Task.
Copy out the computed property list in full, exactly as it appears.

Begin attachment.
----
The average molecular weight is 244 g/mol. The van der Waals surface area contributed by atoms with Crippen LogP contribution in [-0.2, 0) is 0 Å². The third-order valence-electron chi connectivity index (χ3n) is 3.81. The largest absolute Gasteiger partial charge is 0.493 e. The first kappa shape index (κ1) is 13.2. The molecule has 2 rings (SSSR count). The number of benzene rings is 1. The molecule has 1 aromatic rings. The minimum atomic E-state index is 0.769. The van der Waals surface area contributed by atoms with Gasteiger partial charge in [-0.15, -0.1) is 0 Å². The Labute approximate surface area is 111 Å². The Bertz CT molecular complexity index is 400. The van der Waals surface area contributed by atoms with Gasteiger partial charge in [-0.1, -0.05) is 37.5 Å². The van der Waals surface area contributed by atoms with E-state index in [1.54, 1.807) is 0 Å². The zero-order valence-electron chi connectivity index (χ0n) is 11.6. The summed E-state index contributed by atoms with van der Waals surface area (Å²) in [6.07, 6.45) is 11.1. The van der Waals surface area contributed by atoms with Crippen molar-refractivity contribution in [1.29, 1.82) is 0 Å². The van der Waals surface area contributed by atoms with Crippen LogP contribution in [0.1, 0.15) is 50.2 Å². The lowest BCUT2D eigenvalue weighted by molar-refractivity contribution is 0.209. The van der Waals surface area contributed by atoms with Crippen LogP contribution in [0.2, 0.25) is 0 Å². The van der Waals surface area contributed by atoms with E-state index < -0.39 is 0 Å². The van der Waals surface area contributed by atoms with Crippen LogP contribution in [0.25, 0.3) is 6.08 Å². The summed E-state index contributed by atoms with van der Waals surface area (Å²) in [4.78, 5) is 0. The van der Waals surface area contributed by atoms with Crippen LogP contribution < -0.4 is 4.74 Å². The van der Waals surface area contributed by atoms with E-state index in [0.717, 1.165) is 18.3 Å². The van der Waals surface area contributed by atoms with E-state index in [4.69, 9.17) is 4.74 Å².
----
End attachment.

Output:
The average molecular weight is 244 g/mol. The van der Waals surface area contributed by atoms with Crippen LogP contribution in [-0.2, 0) is 0 Å². The third-order valence-electron chi connectivity index (χ3n) is 3.81. The largest absolute Gasteiger partial charge is 0.493 e. The first kappa shape index (κ1) is 13.2. The molecule has 2 rings (SSSR count). The number of benzene rings is 1. The molecule has 1 aromatic rings. The minimum atomic E-state index is 0.769. The van der Waals surface area contributed by atoms with Gasteiger partial charge in [-0.15, -0.1) is 0 Å². The Labute approximate surface area is 111 Å². The Bertz CT molecular complexity index is 400. The van der Waals surface area contributed by atoms with Gasteiger partial charge in [-0.1, -0.05) is 37.5 Å². The van der Waals surface area contributed by atoms with E-state index in [1.54, 1.807) is 0 Å². The zero-order valence-electron chi connectivity index (χ0n) is 11.6. The summed E-state index contributed by atoms with van der Waals surface area (Å²) in [6.07, 6.45) is 11.1. The van der Waals surface area contributed by atoms with Crippen molar-refractivity contribution in [1.29, 1.82) is 0 Å². The van der Waals surface area contributed by atoms with Crippen LogP contribution in [0.1, 0.15) is 50.2 Å². The lowest BCUT2D eigenvalue weighted by molar-refractivity contribution is 0.209. The van der Waals surface area contributed by atoms with Crippen LogP contribution in [0.2, 0.25) is 0 Å². The van der Waals surface area contributed by atoms with E-state index < -0.39 is 0 Å². The van der Waals surface area contributed by atoms with Crippen LogP contribution in [0.25, 0.3) is 6.08 Å². The summed E-state index contributed by atoms with van der Waals surface area (Å²) in [4.78, 5) is 0. The van der Waals surface area contributed by atoms with Crippen LogP contribution < -0.4 is 4.74 Å². The van der Waals surface area contributed by atoms with E-state index in [0.717, 1.165) is 18.3 Å². The van der Waals surface area contributed by atoms with E-state index in [4.69, 9.17) is 4.74 Å².